Introduction to Remote Control in Configuration Manager
Updated: May 14, 2015
Applies To: System Center 2012 Configuration Manager, System Center 2012 Configuration Manager SP1, System Center 2012 Configuration Manager SP2, System Center 2012 R2 Configuration Manager, System Center 2012 R2 Configuration Manager SP1
Use remote control in System Center 2012 Configuration Manager to remotely administer, provide assistance, or view any client computer in the hierarchy. You can use remote control to troubleshoot hardware and software configuration problems on client computers and to provide help desk support when access to the user’s computer is required. Configuration Manager supports the remote control of workgroup computers and computers that are joined to an Active Directory domain.
In addition, Configuration Manager lets you configure client settings to run Windows Remote Desktop and Remote Assistance from the Configuration Manager console.
You cannot establish a Remote Assistance session from the Configuration Manager console to a client computer in the following scenarios:
You can start a remote control session from any device collection in the Configuration Manager console, from the Windows Command Prompt window, or from the Windows Start menu.
The information in this section also appears in the Getting Started with System Center 2012 Configuration Manager guide.
The following items are new or have changed for remote control since Configuration Manager 2007:
Remote control now supports sending the CTRL+ALT+DEL command to computers.
You can apply different remote control settings to collections of computers by using client settings.
You can lock the keyboard and mouse of the computer that is being administered during a remote control session.
The copy and paste functionality between the host computer and the computer that is being administered has been improved.
If the remote control network connection is disconnected, the desktop of the computer that is being administered will be locked.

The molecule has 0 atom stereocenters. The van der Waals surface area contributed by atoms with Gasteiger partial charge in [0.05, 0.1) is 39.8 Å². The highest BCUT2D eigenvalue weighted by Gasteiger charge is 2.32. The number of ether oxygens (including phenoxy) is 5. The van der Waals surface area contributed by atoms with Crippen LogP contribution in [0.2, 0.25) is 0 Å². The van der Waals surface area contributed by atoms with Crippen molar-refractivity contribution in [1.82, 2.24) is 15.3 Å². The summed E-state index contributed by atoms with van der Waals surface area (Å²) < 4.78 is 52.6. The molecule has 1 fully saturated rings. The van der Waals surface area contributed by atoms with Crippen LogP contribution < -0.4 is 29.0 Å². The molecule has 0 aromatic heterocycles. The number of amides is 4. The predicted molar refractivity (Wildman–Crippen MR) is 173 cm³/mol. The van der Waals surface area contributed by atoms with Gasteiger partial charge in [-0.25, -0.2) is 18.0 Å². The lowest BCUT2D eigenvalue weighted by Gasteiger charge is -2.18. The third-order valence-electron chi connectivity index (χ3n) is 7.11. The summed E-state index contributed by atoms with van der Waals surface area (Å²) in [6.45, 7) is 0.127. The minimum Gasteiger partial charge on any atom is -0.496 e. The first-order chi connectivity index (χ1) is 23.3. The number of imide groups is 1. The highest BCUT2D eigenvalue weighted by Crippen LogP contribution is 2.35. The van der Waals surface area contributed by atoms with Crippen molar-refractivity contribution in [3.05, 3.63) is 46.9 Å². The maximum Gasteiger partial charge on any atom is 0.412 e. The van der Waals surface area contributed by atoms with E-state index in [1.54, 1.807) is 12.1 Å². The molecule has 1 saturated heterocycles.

You can start the remote control viewer from the Windows Start menu.
Remote control client settings can automatically configure the Windows Firewall on client computers to allow remote control to operate.
Remote control supports connecting to computers with multiple monitors.
A high visibility notification bar is visible on client computers to inform the user that a remote control session is active.
By default, members of the local Administrators group are granted the Remote Control permission as a client setting.
The account name of the administrative user who starts the remote control session is automatically displayed to users during the remote control session. This display helps users to verify who is connecting to their computer.
If Kerberos authentication fails when you make a remote control connection to a computer, you are prompted to confirm that you want to continue before Configuration Manager falls back to using the less secure authentication method of NTLM.
Only TCP port 2701 is required for remote control packets; ports TCP 2702 and TCP 135 are no longer used.
Responsiveness for low-bandwidth connections supports the following improvements:
Elimination of mouse trails by using single mouse cursor design.
Full support for Windows Aero.
Elimination of mirror driver.